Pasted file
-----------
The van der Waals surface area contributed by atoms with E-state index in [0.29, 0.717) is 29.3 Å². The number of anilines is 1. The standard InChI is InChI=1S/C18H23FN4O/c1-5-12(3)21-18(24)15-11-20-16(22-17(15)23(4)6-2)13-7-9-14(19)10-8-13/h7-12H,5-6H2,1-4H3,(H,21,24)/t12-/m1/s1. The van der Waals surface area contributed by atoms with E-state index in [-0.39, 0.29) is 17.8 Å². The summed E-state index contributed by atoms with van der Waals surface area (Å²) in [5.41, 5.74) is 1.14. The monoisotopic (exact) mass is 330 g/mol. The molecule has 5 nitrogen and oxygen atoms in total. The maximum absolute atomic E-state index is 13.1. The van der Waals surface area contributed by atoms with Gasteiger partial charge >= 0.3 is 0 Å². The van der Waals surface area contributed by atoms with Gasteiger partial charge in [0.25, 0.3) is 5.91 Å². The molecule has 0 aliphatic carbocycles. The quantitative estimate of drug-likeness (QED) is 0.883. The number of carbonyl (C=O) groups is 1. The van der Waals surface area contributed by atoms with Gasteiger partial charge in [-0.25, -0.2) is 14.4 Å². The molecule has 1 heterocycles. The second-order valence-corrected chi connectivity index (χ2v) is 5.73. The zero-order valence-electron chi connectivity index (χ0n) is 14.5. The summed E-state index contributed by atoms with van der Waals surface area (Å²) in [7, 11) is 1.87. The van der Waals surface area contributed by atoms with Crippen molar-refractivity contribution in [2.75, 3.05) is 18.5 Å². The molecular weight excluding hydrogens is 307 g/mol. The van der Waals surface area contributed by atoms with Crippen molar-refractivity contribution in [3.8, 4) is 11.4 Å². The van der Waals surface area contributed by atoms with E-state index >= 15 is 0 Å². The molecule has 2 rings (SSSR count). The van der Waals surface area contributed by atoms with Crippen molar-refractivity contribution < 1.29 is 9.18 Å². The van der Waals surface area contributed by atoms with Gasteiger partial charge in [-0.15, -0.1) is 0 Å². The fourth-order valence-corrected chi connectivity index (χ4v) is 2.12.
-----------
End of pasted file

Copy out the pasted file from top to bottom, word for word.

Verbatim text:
The van der Waals surface area contributed by atoms with E-state index in [0.29, 0.717) is 29.3 Å². The number of anilines is 1. The standard InChI is InChI=1S/C18H23FN4O/c1-5-12(3)21-18(24)15-11-20-16(22-17(15)23(4)6-2)13-7-9-14(19)10-8-13/h7-12H,5-6H2,1-4H3,(H,21,24)/t12-/m1/s1. The van der Waals surface area contributed by atoms with E-state index in [-0.39, 0.29) is 17.8 Å². The summed E-state index contributed by atoms with van der Waals surface area (Å²) in [5.41, 5.74) is 1.14. The monoisotopic (exact) mass is 330 g/mol. The molecule has 5 nitrogen and oxygen atoms in total. The maximum absolute atomic E-state index is 13.1. The van der Waals surface area contributed by atoms with Gasteiger partial charge >= 0.3 is 0 Å². The van der Waals surface area contributed by atoms with Gasteiger partial charge in [0.25, 0.3) is 5.91 Å². The molecule has 0 aliphatic carbocycles. The quantitative estimate of drug-likeness (QED) is 0.883. The number of carbonyl (C=O) groups is 1. The van der Waals surface area contributed by atoms with Gasteiger partial charge in [-0.25, -0.2) is 14.4 Å². The molecule has 1 heterocycles. The second-order valence-corrected chi connectivity index (χ2v) is 5.73. The zero-order valence-electron chi connectivity index (χ0n) is 14.5. The summed E-state index contributed by atoms with van der Waals surface area (Å²) in [7, 11) is 1.87. The van der Waals surface area contributed by atoms with Crippen molar-refractivity contribution in [2.75, 3.05) is 18.5 Å². The molecular weight excluding hydrogens is 307 g/mol. The van der Waals surface area contributed by atoms with Crippen molar-refractivity contribution in [3.8, 4) is 11.4 Å². The van der Waals surface area contributed by atoms with E-state index >= 15 is 0 Å². The molecule has 2 rings (SSSR count). The van der Waals surface area contributed by atoms with Crippen molar-refractivity contribution < 1.29 is 9.18 Å². The van der Waals surface area contributed by atoms with Gasteiger partial charge in [-0.15, -0.1) is 0 Å². The fourth-order valence-corrected chi connectivity index (χ4v) is 2.12.